By DANIEL GILBERT
and JOANN S. LUBLIN
Chevron's board is cutting compensation for its chief
executive and other top executives in the wake of a string of
accidents and other operational problems since late 2011,
according to people familiar with the matter.
Chevron's board on Wednesday trimmed equity awards by 11%
and bonuses by at least 10% for CEO John S. Watson and several
other executives, one of the people said.
"When things go poorly, the pay should reflect it," this
person said. The directors "absolutely want to deliver a
message to management."
Chevron has been performing well financially. But in
February, the company disclosed it reduced the number of
stock-options and performance shares awarded to Mr. Watson from
last year, without revealing the bonus cuts or explaining the
cause of the reductions.
Mr. Watson's 2012 compensation package was valued at $24.7
million, about half of which came from equity grants awarded
the previous year.
The same equity awards, which are tied to how Chevron's
stock performs, were reduced for four other top executives,
according to filings with the US Securities and Exchange
Lloyd Avram, a spokesman for the company, said the board was
"The company does not have a comment to provide until such
time as the board meeting has concluded," he said.
Unlike other oil companies criticized in recent years for
lavishly rewarding top brass, Chevron's executive pay practices
have not prompted controversy among shareholders. An advisory
vote on its compensation for 2012 was supported by 95% of votes
cast at Chevron's annual meeting last year.
The San Ramon, Calif.-based energy giant has been leading
its peers in profit and stock performance; shares are up 12%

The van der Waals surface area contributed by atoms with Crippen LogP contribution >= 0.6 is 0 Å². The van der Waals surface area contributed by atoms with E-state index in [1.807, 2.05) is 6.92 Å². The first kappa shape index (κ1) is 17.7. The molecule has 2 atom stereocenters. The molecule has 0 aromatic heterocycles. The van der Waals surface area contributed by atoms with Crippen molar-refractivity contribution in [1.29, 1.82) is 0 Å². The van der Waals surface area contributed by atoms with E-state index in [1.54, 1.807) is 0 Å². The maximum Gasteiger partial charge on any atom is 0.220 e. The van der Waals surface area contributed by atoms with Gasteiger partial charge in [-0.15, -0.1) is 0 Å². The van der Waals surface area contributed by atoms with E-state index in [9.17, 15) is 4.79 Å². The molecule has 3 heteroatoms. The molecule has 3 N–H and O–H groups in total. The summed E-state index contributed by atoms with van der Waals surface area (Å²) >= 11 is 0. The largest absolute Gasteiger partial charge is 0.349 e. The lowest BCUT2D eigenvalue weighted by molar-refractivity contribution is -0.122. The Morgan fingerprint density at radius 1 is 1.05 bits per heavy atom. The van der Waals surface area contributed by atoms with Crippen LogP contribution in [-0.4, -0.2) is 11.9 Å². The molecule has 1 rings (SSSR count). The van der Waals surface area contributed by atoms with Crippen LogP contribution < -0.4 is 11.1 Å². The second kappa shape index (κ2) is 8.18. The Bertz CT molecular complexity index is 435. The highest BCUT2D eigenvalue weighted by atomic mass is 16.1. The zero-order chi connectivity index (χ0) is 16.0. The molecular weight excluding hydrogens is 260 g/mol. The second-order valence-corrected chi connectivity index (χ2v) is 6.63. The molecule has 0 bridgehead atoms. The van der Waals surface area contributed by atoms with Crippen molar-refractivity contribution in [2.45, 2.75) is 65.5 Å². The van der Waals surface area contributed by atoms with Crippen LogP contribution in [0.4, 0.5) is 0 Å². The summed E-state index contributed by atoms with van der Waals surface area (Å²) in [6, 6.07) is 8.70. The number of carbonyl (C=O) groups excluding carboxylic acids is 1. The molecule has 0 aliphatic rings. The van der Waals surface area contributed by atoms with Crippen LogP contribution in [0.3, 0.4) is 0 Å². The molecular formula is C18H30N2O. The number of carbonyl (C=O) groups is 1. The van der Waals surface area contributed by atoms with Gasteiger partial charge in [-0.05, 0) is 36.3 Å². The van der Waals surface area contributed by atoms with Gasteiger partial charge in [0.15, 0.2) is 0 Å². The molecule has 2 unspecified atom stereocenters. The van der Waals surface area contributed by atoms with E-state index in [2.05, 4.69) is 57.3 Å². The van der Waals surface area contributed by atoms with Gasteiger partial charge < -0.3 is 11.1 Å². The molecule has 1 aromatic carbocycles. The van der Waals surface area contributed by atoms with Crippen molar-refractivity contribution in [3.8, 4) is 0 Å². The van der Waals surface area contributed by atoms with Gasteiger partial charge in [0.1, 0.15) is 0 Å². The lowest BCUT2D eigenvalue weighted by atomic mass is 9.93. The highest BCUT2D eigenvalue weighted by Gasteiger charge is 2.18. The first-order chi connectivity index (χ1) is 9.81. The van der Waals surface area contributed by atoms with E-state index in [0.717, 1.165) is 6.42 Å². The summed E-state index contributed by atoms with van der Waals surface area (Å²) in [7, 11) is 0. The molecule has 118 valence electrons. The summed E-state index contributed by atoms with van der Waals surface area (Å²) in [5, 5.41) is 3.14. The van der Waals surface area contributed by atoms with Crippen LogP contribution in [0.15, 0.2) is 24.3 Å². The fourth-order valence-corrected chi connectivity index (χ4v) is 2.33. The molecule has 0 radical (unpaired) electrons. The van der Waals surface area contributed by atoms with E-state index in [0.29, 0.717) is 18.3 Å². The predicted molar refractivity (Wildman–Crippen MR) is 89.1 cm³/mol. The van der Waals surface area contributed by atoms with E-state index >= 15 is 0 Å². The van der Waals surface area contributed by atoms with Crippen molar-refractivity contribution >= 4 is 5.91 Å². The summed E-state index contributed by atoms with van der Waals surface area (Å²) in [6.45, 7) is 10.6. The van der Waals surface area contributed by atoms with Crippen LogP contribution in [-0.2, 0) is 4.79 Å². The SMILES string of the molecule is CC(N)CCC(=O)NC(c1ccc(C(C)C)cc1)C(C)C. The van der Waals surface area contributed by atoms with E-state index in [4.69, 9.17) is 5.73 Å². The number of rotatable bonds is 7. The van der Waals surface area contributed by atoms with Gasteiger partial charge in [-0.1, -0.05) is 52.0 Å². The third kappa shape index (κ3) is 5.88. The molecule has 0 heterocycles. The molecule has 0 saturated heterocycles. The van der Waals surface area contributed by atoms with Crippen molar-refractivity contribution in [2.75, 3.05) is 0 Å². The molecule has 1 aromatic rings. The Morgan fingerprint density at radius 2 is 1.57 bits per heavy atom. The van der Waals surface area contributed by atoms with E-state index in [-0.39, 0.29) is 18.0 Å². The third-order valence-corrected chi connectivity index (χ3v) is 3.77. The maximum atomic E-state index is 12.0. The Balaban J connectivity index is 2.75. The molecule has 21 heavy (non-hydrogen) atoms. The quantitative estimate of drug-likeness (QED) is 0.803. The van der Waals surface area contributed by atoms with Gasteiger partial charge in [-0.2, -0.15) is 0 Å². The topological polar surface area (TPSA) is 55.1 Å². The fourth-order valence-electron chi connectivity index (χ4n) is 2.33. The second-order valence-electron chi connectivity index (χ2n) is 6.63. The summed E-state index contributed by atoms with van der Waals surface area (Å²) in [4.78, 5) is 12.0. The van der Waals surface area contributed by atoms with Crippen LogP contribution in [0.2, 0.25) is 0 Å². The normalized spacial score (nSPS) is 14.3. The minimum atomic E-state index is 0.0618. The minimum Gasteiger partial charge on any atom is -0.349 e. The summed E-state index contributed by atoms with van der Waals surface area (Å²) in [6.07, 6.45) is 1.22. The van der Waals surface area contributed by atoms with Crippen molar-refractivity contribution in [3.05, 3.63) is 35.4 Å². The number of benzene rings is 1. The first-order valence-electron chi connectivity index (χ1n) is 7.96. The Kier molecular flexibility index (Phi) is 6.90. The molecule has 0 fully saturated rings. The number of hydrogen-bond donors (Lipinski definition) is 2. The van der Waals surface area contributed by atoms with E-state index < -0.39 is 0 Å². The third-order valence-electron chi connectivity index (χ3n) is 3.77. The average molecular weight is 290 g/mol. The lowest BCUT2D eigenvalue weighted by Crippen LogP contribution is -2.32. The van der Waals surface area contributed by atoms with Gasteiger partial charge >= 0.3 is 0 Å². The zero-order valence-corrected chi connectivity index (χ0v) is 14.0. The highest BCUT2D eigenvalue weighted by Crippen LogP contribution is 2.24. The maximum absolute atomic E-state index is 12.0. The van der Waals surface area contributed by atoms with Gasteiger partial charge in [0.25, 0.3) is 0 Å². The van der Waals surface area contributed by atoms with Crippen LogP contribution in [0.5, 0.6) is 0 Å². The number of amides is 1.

this year, outperforming larger rival ExxonMobil and its $233
billion stock-market value recently topped that of Royal Dutch
But Chevron has also suffered a string of operational setbacks
since late 2011. Oil leaks from the seafloor at its Frade field
off the Brazilian coast in November 2011 and March 2012 led the
company to halt production there, forfeiting daily production
of 29,000 bbl of oil and its equivalent in natural gas. The
field has yet to restart and Chevron is still fighting the
resulting legal quagmire.
In January 2012, a drilling rig in Nigeria operated by a
Chevron subsidiary exploded, resulting in two deaths. And in
August 2012, a huge fire broke out at its Richmond refinery after a badly corroded pipe
ruptured. A state agency said in January it would seek fines
totaling nearly $1 million for the incident.
Safety has become critical for oil companies operating under
increasingly tough regulatory scrutiny, a concern heightened by
the 2010 BP Gulf of Mexico oil spill.
Mr. Watson earlier this month touted Chevron's safety
performance to analysts in New York, saying that its 250,000
employees had a total of 70 injuries that required them to miss
a day of work last year.
"That's not just the best in the industry, it's world-class
performance," he said, adding that the company still had room
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